The matric year is always going to be highly stressful, but add an invisible virus and it becomes a nightmare.
There was a lot of concern when Basic Education Minister Angie Motshekga announced that schools would reopen amidst the pandemic.
Parents and students alike voiced their fears, but for many matriculants, in particular, it was panic-inducing.
'Covid-19 is closer than I thought'
"I thought that the government was crazy to reopen schools," says Calvin Davids, an 18-year-old matriculant at Malibu High School. Calvin has type one diabetes and is therefore high-risk. He's had panic attacks due to the looming pandemic.
"I am extremely scared," he says. "I've realised that Covid-19 is closer than expected. My neighbour was the first nurse in the Western Cape to pass away from Covid-19. That made me realise it's no joke."
Emma Hutchinson, 17, attends Westerford High School and was diagnosed with type 1 diabetes during lockdown.
"At the beginning [of lockdown], my view was very much like if I get this virus, it probably won't be very severe, so I wasn't too scared. But after being diagnosed and becoming more compromised and 'at risk,' I have been EXTRA cautious and have felt quite scared about getting the virus."
Schools are looking after their students
All the students interviewed say that their schools have enforced stringent methods such as screening before the school day starts, distancing between desks, wearing masks and constantly sanitising both their hands and their desks.
But looking at numbers, Calvin's school has 324 matriculants, while Emma's has less than 200. Even this difference could possibly put Calvin at higher risk.
Neither of them have chosen to go back to school due to their conditions, but are working from home.
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"[My school] offered to do remote learning," says Calvin.
"The teachers would prepare work for us and send it to us over Whatsapp. Recently, my educator asked me to test an app that can help with remote learning and provide feedback about it."
One of Calvin's classmates has created a petition to get the Grade 12 syllabus reduced due to the pandemic.
Emma says: "My teachers, personally, have been amazing! Most of them have organised to include me in the class through zoom or Google meet, so I'm looking forward to being involved in class again."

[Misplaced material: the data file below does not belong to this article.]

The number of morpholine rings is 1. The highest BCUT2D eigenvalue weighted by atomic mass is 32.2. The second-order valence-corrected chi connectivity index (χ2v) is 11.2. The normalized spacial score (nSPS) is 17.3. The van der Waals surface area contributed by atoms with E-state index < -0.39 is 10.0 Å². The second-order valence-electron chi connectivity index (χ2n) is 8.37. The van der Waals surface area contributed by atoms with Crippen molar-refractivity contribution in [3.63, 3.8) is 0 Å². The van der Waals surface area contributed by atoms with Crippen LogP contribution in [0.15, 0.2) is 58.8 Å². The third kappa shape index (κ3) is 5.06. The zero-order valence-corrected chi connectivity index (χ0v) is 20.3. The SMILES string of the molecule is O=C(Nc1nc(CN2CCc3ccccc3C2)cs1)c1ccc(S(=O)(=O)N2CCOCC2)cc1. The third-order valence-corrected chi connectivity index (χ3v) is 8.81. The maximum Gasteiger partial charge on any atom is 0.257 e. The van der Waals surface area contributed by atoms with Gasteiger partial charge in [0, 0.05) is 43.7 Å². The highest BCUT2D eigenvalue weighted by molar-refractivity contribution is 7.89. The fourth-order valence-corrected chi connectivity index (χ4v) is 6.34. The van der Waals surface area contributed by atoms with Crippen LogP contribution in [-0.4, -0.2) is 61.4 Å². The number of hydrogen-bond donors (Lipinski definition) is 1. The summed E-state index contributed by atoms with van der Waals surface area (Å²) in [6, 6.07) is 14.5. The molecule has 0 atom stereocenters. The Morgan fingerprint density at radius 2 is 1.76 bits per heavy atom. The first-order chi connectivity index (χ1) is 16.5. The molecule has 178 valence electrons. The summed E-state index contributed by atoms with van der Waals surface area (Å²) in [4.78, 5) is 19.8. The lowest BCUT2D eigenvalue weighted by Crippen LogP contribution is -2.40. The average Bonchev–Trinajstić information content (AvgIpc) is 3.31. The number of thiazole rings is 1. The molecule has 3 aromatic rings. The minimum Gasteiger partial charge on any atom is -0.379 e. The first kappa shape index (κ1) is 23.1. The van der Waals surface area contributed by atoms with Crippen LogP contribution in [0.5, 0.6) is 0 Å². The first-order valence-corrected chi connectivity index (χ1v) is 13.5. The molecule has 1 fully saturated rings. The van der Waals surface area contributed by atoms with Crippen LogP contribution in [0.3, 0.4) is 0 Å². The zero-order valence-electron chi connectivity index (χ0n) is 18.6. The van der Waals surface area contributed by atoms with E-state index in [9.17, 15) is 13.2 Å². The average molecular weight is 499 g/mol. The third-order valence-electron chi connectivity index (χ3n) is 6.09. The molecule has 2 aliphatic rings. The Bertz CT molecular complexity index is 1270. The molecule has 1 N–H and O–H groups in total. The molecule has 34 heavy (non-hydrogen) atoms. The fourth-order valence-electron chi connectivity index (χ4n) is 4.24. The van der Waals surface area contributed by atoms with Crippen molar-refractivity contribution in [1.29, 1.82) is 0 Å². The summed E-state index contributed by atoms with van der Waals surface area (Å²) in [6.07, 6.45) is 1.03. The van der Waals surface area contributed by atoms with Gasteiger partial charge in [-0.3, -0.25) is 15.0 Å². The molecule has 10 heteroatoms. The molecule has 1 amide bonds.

She will also carry on with the online learning programme she was using before schools reopened.
'I'm scared of infecting my grandfather'
Mandisa Banda, 17, also attends Westerford and has chosen to go back to school. While she is not high risk, this does have consequences for her too.
"I am terrified. My grandfather lives with us, so I have to be extra cautious when going to school. I can't afford to infect him. I also have to distance myself from him and the rest of my family," she says.
"It is extremely overwhelming," says Mandisa about going back to school.
"My grade has been split into two groups which attend school on alternating days in order for us to social distance, so it's a bit strange not being able to see all my mates. But it's great to be back in class. I find that many learners, including myself, need the structure that being at school provides in order to learn," she says.
'My matric year isn't what I thought it would be'
Maajidah Fleurs attends Darul Arqam Islamic High School, a private school with only 57 matriculants."I felt really sad and happy at the same time," she says when asked about school closures.
"I thought that my last year of school would be a really memorable one."
She says she never imagined that it would get bad enough for schools to be shut down and jokes that while she was happy about not having to get up early, she was "…mostly saddened by the fact that my matric year isn't going to be what I thought it would be."
"We're able to talk, but we just have to kind of yell at each other to hear what we're saying," says Farheen Parker, a learner at Rustenburg Girls' High School, about social distancing during break times.
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'It's all very uncertain'
Farheen also feels that schools were reopened too early: "I do understand that not all matric students had access to online learning during the lockdown period. However, I still think the lives of students trumps losing the academic year."
She also points out the uncertainty of it all.
"There could be a large outbreak next week, and the government decides to close the schools again. Hopefully, my studies and end of year results won't be negatively affected," says Farheen.
While experts say children under the age of 19 are highly unlikely to contract Covid-19 or transmit it, there's still the risk, however small, of these students contracting it and spreading it.
Even though schools will help provide a sense of "normalcy" for these students again, it goes without saying that it will affect their mental health and when your matric year is already so tough, do you really need the added stress of a pandemic too?
Has your matriculant gone back to school?
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